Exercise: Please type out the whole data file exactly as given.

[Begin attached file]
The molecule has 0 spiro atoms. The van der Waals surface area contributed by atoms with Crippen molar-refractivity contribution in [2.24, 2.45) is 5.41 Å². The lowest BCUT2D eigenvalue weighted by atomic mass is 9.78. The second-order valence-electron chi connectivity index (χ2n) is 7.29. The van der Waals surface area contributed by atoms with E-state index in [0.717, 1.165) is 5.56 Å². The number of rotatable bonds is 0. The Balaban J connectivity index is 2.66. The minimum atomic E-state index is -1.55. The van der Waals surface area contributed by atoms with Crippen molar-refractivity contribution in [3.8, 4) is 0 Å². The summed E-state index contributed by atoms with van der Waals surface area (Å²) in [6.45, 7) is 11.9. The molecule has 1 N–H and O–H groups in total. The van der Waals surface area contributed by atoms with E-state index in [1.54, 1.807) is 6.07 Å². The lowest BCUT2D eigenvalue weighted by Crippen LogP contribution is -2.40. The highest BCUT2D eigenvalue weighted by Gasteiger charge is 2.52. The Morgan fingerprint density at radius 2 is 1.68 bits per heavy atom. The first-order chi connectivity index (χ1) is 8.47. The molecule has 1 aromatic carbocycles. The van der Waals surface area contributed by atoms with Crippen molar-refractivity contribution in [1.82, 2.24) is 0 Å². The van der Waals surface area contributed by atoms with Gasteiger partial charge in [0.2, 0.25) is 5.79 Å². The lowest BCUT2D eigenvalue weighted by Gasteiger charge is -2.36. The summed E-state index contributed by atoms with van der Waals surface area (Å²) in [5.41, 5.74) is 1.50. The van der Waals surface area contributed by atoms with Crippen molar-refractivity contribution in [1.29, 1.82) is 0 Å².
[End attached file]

The molecule has 0 spiro atoms. The van der Waals surface area contributed by atoms with Crippen molar-refractivity contribution in [2.24, 2.45) is 5.41 Å². The lowest BCUT2D eigenvalue weighted by atomic mass is 9.78. The second-order valence-electron chi connectivity index (χ2n) is 7.29. The van der Waals surface area contributed by atoms with E-state index in [0.717, 1.165) is 5.56 Å². The number of rotatable bonds is 0. The Balaban J connectivity index is 2.66. The minimum atomic E-state index is -1.55. The van der Waals surface area contributed by atoms with Crippen molar-refractivity contribution in [3.8, 4) is 0 Å². The summed E-state index contributed by atoms with van der Waals surface area (Å²) in [6.45, 7) is 11.9. The molecule has 1 N–H and O–H groups in total. The van der Waals surface area contributed by atoms with E-state index in [1.54, 1.807) is 6.07 Å². The lowest BCUT2D eigenvalue weighted by Crippen LogP contribution is -2.40. The highest BCUT2D eigenvalue weighted by Gasteiger charge is 2.52. The Morgan fingerprint density at radius 2 is 1.68 bits per heavy atom. The first-order chi connectivity index (χ1) is 8.47. The molecule has 1 aromatic carbocycles. The van der Waals surface area contributed by atoms with Crippen molar-refractivity contribution in [1.82, 2.24) is 0 Å². The van der Waals surface area contributed by atoms with Gasteiger partial charge in [0.2, 0.25) is 5.79 Å². The lowest BCUT2D eigenvalue weighted by Gasteiger charge is -2.36. The summed E-state index contributed by atoms with van der Waals surface area (Å²) in [5.41, 5.74) is 1.50. The van der Waals surface area contributed by atoms with Crippen molar-refractivity contribution in [1.29, 1.82) is 0 Å².